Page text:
Art Nouveau Architecture
In the late nineteenth century architecture underwent a far-reaching transformation of the understanding of space and the conception of interior decoration. Three names dominated in what would become Belgian art nouveau architecture, those of Victor Horta, Paul Hankar and Henry Van de Velde, who would be both its theoreticians and its initiators.
Horta develops his own vision, which led him to prefer curves to straight lines. He was also one of the first to understand the ornamental potential of iron. His first commissioners, Émile Tassel, a university professor, and Eugène Autrique, a famous lawyer, introduced him into the sophisticated circles of Brussels where he would find many of his clients. Among his most famous buildings in Brussels are the Maison du Peuple (1895–99, destroyed in 1965), the Palais des Beaux-Arts and the Gare Centrale, though he died before this last project was completed.
The practice of Paul Hankar was shaped by his theoretical consideration of the arts and his commitment to social architecture. Although Hankar also favoured asymmetry and curves, he differed in his taste for polychromy and the different manner with which the materials were treated.. One of his masterpieces is the house of the symbolist Albert Ciamberlani in Ixelles, in which the facade is decorated using sgraffito to allow the metal structure beneath to appear.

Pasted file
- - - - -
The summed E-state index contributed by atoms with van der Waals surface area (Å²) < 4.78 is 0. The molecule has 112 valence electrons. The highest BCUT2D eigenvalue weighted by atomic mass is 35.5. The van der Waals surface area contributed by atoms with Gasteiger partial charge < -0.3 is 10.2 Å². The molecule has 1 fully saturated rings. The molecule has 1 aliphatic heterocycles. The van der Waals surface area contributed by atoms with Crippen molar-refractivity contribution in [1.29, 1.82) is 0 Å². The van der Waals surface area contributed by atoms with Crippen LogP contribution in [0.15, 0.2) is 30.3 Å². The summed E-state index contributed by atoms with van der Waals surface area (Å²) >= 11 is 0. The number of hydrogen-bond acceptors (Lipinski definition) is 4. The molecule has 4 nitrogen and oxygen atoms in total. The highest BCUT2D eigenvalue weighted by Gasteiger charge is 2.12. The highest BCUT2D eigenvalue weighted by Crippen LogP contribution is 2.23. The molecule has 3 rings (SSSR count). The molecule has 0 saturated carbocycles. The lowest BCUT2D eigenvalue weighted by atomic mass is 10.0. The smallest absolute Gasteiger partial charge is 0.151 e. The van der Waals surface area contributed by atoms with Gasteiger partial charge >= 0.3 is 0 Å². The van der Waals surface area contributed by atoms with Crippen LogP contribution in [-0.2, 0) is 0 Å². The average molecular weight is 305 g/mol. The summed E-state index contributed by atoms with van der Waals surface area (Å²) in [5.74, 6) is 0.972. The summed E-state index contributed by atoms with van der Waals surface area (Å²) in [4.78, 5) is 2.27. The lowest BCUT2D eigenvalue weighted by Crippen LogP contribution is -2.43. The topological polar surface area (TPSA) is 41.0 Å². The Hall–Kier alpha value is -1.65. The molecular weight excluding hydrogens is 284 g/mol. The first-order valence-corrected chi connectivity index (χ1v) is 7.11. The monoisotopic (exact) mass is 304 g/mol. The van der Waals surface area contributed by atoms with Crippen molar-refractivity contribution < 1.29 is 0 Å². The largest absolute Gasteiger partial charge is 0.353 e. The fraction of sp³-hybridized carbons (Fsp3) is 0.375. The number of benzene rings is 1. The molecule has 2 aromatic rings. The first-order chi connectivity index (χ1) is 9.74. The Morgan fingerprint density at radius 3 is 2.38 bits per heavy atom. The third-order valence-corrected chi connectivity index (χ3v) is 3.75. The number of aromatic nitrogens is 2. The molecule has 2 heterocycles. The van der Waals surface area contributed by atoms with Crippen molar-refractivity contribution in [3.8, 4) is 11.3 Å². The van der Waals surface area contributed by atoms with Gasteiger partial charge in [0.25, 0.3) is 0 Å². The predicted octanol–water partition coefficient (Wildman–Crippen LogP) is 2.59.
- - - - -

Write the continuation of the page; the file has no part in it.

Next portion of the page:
After giving up painting and long arguing that the distinction between the major and minor arts should be abolished, Henry Van de Velde argued for a new art (“art nouveau”) founded on morality and the union of the arts. He also placed insistence on use of the line. Application of his theories followed soon after and in 1895, five years before he left for Berlin, he designed without any architectural training his own house (Bloemenwerf, or Court of Flowers) in Uccle, with features similar to those of English cottages.
Initiated by these three important individuals, art nouveau architecture was continued by followers who concerned themselves only with a building’s appearance, without linking this to its structural logic. The aesthetic eventually wearied the progressive bourgeoisie. With interest in it waning, the splendid heritage represented by art nouveau architecture was increasingly demolished.
Built between 1905 and 1911 at 279 avenue de Tervueren in Brussels, Stoclet House was designed by the Austrian architect Josef Hoffmann, a member of the Viennese Secession, for the director of the Société Générale Adolphe Stoclet. Breaking entirely with the art nouveau aesthetic, the austere facade clad with white marble is formed by geometric volumes whose edges are emphasized by thick bronze beading. Its gleaming surfaces are unbroken and uniformly flat. The interior is a perfect synthesis of styles in which a wide variety of techniques and materials have been used: the friezes in the dining room –“L’Attente and L’Accomplissement”– designed by Gustav Klimt have affinities with Byzantine mosaics. Crowned by four sculptures by Franz Metzner, the tower accommodates a staircase and private and service spaces. The workshops of the Wiener Werkstätte, founded in Vienna by Josef Hoffmann, Kolomann Moser and Fritz Waerndorfer, produced all the elements used in the interior decoration, including the furniture, central lights, crockery and silverware. This residence is the only surviving Gesamtkunstwerk (total work of art) elaborated by the Wiener Werkstätte.